Data breaches are nothing new. However, the widespread use of tactics like ransomware, phishing, and malware attacks — combined with the constantly changing online world — has led to concerns that businesses have to deal with to prevent data loss and associated costs.
Sometimes there is no malicious hacker involved and a company must deal with human error, an insider leak, or payment fraud. Not only do organizations have to worry about the tangible, financial costs of these incidents, they also have to deal with indirect costs. Problems like this may last for a long time, long after the actual issue has been resolved.
Today’s reality is that ransomware attacks and other causes of data breaches cost a lot more than organizations may believe. In 2021, the overall average cost of a data breach went from $3.86 million to $4.24 million, according to the latest IBM report. It’s the highest average in the history of the report. There are many different costs associated with a breach, including notification, escalation, lost business, and responses costs. However, creating an estimated cost based on these factors alone isn’t enough. Often, you need to consider the cost of the ransoms themselves.
Uncovering the actual cost of a data breach is an important part of development, security, and operations (DevSecOps) for any organization. This guide will walk through how data breaches occur, the top risks of data breaches, and what the real costs actually look like.
How Do Data Breaches Occur?
A holistic approach to data security will ensure that every potential cause of a data breach is addressed. The most common reasons a data breach occurs include:
- Credential issues: Stolen login information or weak passwords can lead to a major vulnerability.
- Malware: Malicious software, or malware, attacks are very common. These software programs load unintentionally on a device and a hacker gains access.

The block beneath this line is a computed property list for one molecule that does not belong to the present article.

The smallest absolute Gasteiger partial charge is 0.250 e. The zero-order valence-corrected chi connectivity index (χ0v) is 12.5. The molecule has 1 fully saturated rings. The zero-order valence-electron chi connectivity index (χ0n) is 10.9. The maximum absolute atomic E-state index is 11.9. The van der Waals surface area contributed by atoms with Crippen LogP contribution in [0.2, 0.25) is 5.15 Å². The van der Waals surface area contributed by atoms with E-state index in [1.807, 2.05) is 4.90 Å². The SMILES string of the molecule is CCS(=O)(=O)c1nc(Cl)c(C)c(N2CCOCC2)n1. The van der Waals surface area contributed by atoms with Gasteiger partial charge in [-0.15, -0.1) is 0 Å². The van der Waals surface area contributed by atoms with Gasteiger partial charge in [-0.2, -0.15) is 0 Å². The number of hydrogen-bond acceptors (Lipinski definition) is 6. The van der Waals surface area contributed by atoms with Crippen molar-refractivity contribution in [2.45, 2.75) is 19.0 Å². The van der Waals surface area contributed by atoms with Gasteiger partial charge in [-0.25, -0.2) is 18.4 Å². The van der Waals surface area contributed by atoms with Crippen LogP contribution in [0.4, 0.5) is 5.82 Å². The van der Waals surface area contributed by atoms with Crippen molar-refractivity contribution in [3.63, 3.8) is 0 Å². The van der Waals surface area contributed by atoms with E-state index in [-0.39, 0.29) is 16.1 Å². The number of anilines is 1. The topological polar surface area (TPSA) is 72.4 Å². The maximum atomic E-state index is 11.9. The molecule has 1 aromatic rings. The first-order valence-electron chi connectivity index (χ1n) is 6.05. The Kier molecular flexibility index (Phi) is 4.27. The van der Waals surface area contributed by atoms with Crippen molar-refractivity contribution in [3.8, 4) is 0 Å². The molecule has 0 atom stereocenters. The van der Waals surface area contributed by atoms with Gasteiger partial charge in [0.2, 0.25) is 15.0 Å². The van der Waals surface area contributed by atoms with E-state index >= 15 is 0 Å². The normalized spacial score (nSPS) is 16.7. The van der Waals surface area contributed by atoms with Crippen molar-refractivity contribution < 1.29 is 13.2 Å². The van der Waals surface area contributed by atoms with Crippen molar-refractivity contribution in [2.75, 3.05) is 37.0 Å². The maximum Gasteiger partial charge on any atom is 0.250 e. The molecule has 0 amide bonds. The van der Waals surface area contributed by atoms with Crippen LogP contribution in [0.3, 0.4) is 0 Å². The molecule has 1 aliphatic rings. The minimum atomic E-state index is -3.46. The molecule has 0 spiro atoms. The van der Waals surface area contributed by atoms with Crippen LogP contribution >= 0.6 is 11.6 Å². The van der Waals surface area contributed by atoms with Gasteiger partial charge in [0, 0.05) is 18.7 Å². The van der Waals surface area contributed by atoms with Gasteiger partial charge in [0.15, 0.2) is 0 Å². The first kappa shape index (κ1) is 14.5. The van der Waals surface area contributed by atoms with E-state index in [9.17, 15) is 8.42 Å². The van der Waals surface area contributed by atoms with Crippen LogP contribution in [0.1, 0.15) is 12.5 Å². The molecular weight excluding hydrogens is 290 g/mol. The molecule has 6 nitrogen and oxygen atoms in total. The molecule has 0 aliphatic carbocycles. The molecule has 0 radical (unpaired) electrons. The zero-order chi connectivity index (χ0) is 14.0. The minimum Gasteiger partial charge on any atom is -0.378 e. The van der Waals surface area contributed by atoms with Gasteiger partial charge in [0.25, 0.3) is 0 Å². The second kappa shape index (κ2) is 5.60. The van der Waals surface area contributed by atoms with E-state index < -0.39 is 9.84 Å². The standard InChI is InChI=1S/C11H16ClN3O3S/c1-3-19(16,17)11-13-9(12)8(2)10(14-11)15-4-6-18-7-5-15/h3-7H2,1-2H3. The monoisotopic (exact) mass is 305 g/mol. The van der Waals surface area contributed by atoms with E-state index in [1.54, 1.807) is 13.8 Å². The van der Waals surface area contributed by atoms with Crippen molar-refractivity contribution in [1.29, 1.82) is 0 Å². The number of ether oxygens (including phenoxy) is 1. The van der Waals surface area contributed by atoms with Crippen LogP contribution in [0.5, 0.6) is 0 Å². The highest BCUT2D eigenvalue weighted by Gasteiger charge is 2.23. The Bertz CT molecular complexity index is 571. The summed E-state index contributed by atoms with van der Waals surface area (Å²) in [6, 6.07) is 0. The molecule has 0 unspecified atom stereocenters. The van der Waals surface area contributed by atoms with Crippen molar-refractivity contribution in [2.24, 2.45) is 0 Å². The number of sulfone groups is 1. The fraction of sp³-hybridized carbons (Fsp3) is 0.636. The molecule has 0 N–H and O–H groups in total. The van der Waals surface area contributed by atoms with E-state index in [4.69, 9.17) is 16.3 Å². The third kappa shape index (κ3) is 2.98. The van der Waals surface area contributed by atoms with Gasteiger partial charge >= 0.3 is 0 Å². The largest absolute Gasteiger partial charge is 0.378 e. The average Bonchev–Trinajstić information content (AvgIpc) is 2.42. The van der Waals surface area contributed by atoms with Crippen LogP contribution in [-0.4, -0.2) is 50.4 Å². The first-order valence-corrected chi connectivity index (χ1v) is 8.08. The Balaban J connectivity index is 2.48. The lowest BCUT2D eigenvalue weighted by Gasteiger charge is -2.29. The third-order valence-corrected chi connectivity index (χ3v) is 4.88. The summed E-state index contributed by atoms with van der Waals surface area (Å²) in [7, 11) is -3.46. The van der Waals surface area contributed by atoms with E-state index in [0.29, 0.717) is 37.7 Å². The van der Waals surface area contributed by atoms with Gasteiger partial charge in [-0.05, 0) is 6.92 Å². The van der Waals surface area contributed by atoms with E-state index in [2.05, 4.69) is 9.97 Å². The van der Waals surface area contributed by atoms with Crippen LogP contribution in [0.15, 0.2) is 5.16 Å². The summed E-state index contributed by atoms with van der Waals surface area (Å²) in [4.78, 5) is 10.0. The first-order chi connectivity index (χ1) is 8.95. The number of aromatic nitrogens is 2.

- Ransomware: Ransomware is a type of malware in which the attacker demands a ransom or else sensitive information may be leaked.
- Insider threats: Unfortunately, many data breach cases happen from the inside, when an employee becomes rogue or wants to get back at the company.
- Phishing attacks: This is a kind of social engineering where hackers send fraudulent content to try to get their targets to reveal sensitive information.
Knowing the causes of a data breach is the first step to protecting a business against them. There are many risks, outside of cost alone, that must be avoided with the right security approach.
Risks of Data Breaches
Data breaches impact many different layers of a business, along with its employees and customers. Here are the key risks associated with data breaches that are so costly to organizations:
- Time loss: It takes an average of 184 days to uncover a breach and 63 days to contain it, according to the IBM report. It takes up a lot more time if a business doesn’t have fully deployed artificial intelligence (AI) and automation solutions.
- Reputational damage: When a company is in the news for a data breach, customers don’t like it. They may even stop doing business with a brand or lose trust in them. One report found that 70% of consumers would stop doing business with a company if it had a data breach.